Your Job’s Your Choice. No Complaining! | Taking Issue

Complaining is epidemic. People with jobs complain about the work, their bosses, coworkers, working conditions, or pay. Those without jobs moan about how the company did them wrong, that no one’s hiring now, or they can’t get an interview.

Stop already!

If you don’t understand that jobs are business deals and not wedlock, you’re in trouble.

Every employee needs to understand this:

A business is a legal entity that exists to produce goods and services for a profit. (Even a non-profit is a “business” but that’s for another day.)  

Businesses hire people to do work that leads to profit! Everyone who gets hired has made a deal.

How the deal works:

The business has a job vacancy. It solicits candidates. You apply and are selected. When you say “yes,” you agree to this deal:

  • You will perform the duties as assigned according to standards.  
  • The company will pay you the agreed upon salary and benefits.
  • At the end of every day worked, you and the business have met your obligations. You’re even. 

That’s it! No more…no less. The deal does not promise you a boss, colleagues, or working conditions that you will like. It does not promise you professional growth, promotion, or a raise.

Choose to stay or choose to go.

We miss the point when we fail to realize that, every day, we go to our jobs by our own choice. No one’s making us go there. So if you hear yourself complaining, it’s time to take stock.

I can hear the pushback already:

  • “I have a family to support, bills to pay, no other options, and can’t relocate. ” 

Fine! If the job deal you’ve already made is solving your daily living problems, stop complaining.

I can hear the justifications too:

  • “I love the work, but I can’t stomach the people I  work with, my boss is an idiot, and customers are a pain.”

Fine, again. If you get satisfaction from doing that work and you don’t want to give it up, stop complaining.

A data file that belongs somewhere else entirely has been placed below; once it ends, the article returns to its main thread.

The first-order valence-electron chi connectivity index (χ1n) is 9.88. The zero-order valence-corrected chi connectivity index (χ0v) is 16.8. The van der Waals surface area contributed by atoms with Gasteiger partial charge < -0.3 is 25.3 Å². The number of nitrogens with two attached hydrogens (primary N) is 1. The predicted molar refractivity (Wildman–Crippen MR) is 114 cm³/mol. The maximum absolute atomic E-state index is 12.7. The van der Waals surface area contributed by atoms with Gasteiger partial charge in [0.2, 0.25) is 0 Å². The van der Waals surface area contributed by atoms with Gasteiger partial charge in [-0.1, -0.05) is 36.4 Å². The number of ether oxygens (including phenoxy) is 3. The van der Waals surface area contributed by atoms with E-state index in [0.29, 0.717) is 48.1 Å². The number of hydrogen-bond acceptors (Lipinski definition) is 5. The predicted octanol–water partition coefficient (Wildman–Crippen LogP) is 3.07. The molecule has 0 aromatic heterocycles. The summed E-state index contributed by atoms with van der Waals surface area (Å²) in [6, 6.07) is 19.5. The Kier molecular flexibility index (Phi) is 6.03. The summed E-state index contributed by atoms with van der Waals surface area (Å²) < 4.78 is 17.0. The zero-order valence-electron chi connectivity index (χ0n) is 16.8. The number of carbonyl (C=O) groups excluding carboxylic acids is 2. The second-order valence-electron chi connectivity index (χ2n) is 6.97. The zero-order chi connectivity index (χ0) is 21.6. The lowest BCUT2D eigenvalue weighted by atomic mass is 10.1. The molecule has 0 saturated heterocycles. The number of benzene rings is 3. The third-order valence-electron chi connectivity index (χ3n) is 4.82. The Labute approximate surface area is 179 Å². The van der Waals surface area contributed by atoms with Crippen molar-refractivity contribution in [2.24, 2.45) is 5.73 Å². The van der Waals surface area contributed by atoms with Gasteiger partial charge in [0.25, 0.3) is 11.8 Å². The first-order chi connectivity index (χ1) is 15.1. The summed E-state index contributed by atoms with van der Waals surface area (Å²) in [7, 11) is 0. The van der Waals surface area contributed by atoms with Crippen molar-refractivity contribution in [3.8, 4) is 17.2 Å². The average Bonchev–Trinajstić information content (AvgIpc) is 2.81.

Hey, I’ve worked with my fair share of business “leaders” who, from my perspective, “didn’t get it.”   

The corporation I worked for was a regulated utility when I started and a competitive global energy supplier when I left. The focus of the leadership shifted from “it’s all about the customer” to “it’s all about the shareowner.” I realized one day that I no longer worked for the company that hired me. (By then, even the name had changed.) It had morphed into something that no longer fit me.

I admit it! I spent a lot of wasted energy griping about that. But here’s the reality: Any man or woman running a company has the right to run it his/her way. It’s their party.

Smart businesses want employees to be engaged and feel valued. That’s when we do our best work. In turn, we want to gain job experiences that give us knowledge and skills that we can leverage for a better job down the road. When the company grows, we can grow. When we grow, the company grows. That’s a sweet deal!

Every day, we need to decide whether or not we still want to work for the company that hired us. It’s our call!

Your life is your business. Make employment deals that work. 

It’s time to take a hard look at your job and the choices you’re making around it.  Are you staying because it’s the avenue of least resistance? Are you in charge of your career or are you waiting for someone else to step in?  Are you preparing for a future move or complaining instead of acting?

Becoming business fit is about empowering yourself to take charge of your work life and to make right choices for yourself. Do good work. Learn a lot.  Move on when the right deal comes along!

What are/have been your biggest career choice challenges? Do you have your own take on the “deal” we make when hired? Great to hear from you.